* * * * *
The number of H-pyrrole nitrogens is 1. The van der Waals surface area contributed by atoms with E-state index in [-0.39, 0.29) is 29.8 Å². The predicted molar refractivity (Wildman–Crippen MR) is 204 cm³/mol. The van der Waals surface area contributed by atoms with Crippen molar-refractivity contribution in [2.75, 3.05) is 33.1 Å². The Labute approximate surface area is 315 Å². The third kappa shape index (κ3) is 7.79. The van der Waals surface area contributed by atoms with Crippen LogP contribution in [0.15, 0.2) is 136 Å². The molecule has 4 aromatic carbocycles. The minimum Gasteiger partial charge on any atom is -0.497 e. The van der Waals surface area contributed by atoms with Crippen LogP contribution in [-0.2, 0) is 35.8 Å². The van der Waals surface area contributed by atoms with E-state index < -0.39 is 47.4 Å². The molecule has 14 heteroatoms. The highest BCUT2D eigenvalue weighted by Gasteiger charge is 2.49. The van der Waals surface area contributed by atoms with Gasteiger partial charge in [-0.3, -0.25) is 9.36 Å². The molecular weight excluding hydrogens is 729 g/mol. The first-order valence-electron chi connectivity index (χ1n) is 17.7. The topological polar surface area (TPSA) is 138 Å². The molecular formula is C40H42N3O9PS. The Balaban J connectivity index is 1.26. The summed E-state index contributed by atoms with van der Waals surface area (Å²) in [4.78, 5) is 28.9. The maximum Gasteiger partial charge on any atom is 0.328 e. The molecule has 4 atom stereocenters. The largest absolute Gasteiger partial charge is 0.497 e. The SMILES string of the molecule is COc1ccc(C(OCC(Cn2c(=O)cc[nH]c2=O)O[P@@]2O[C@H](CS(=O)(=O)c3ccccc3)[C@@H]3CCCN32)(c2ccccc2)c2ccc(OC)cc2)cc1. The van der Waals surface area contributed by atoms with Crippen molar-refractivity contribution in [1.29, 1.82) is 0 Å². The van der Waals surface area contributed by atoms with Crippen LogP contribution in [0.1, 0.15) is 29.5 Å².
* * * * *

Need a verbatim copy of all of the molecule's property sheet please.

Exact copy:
The number of H-pyrrole nitrogens is 1. The van der Waals surface area contributed by atoms with E-state index in [-0.39, 0.29) is 29.8 Å². The predicted molar refractivity (Wildman–Crippen MR) is 204 cm³/mol. The van der Waals surface area contributed by atoms with Crippen molar-refractivity contribution in [2.75, 3.05) is 33.1 Å². The Labute approximate surface area is 315 Å². The third kappa shape index (κ3) is 7.79. The van der Waals surface area contributed by atoms with Crippen LogP contribution in [0.15, 0.2) is 136 Å². The molecule has 4 aromatic carbocycles. The minimum Gasteiger partial charge on any atom is -0.497 e. The van der Waals surface area contributed by atoms with Crippen LogP contribution in [-0.2, 0) is 35.8 Å². The van der Waals surface area contributed by atoms with E-state index < -0.39 is 47.4 Å². The molecule has 14 heteroatoms. The highest BCUT2D eigenvalue weighted by Gasteiger charge is 2.49. The van der Waals surface area contributed by atoms with Gasteiger partial charge in [-0.3, -0.25) is 9.36 Å². The molecular weight excluding hydrogens is 729 g/mol. The first-order valence-electron chi connectivity index (χ1n) is 17.7. The topological polar surface area (TPSA) is 138 Å². The molecular formula is C40H42N3O9PS. The Balaban J connectivity index is 1.26. The summed E-state index contributed by atoms with van der Waals surface area (Å²) in [4.78, 5) is 28.9. The maximum Gasteiger partial charge on any atom is 0.328 e. The molecule has 4 atom stereocenters. The largest absolute Gasteiger partial charge is 0.497 e. The SMILES string of the molecule is COc1ccc(C(OCC(Cn2c(=O)cc[nH]c2=O)O[P@@]2O[C@H](CS(=O)(=O)c3ccccc3)[C@@H]3CCCN32)(c2ccccc2)c2ccc(OC)cc2)cc1. The van der Waals surface area contributed by atoms with Crippen molar-refractivity contribution in [1.29, 1.82) is 0 Å². The van der Waals surface area contributed by atoms with Crippen LogP contribution in [0.1, 0.15) is 29.5 Å².